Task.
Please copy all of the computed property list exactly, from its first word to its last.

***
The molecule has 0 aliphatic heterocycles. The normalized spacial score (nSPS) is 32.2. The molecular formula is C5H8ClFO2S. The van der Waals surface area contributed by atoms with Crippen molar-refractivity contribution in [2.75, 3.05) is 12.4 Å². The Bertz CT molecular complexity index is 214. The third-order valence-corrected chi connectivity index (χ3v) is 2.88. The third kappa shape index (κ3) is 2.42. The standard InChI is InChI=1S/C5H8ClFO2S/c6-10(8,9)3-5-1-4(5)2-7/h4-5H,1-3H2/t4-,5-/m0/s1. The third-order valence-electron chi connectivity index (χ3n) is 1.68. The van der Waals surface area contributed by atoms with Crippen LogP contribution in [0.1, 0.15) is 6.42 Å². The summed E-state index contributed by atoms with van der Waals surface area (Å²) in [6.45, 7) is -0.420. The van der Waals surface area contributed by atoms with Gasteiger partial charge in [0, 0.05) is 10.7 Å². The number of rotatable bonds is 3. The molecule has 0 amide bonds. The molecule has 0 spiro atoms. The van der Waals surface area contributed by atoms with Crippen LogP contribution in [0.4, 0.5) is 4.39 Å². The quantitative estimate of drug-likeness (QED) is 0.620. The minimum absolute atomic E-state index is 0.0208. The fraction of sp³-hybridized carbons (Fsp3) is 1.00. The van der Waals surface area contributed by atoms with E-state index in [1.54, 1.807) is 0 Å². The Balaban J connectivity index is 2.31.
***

The molecule has 0 aliphatic heterocycles. The normalized spacial score (nSPS) is 32.2. The molecular formula is C5H8ClFO2S. The van der Waals surface area contributed by atoms with Crippen molar-refractivity contribution in [2.75, 3.05) is 12.4 Å². The Bertz CT molecular complexity index is 214. The third-order valence-corrected chi connectivity index (χ3v) is 2.88. The third kappa shape index (κ3) is 2.42. The standard InChI is InChI=1S/C5H8ClFO2S/c6-10(8,9)3-5-1-4(5)2-7/h4-5H,1-3H2/t4-,5-/m0/s1. The third-order valence-electron chi connectivity index (χ3n) is 1.68. The van der Waals surface area contributed by atoms with Crippen LogP contribution in [0.1, 0.15) is 6.42 Å². The summed E-state index contributed by atoms with van der Waals surface area (Å²) in [6.45, 7) is -0.420. The van der Waals surface area contributed by atoms with Gasteiger partial charge in [0, 0.05) is 10.7 Å². The number of rotatable bonds is 3. The molecule has 0 amide bonds. The molecule has 0 spiro atoms. The van der Waals surface area contributed by atoms with Crippen LogP contribution in [0.4, 0.5) is 4.39 Å². The quantitative estimate of drug-likeness (QED) is 0.620. The minimum absolute atomic E-state index is 0.0208. The fraction of sp³-hybridized carbons (Fsp3) is 1.00. The van der Waals surface area contributed by atoms with E-state index in [1.54, 1.807) is 0 Å². The Balaban J connectivity index is 2.31.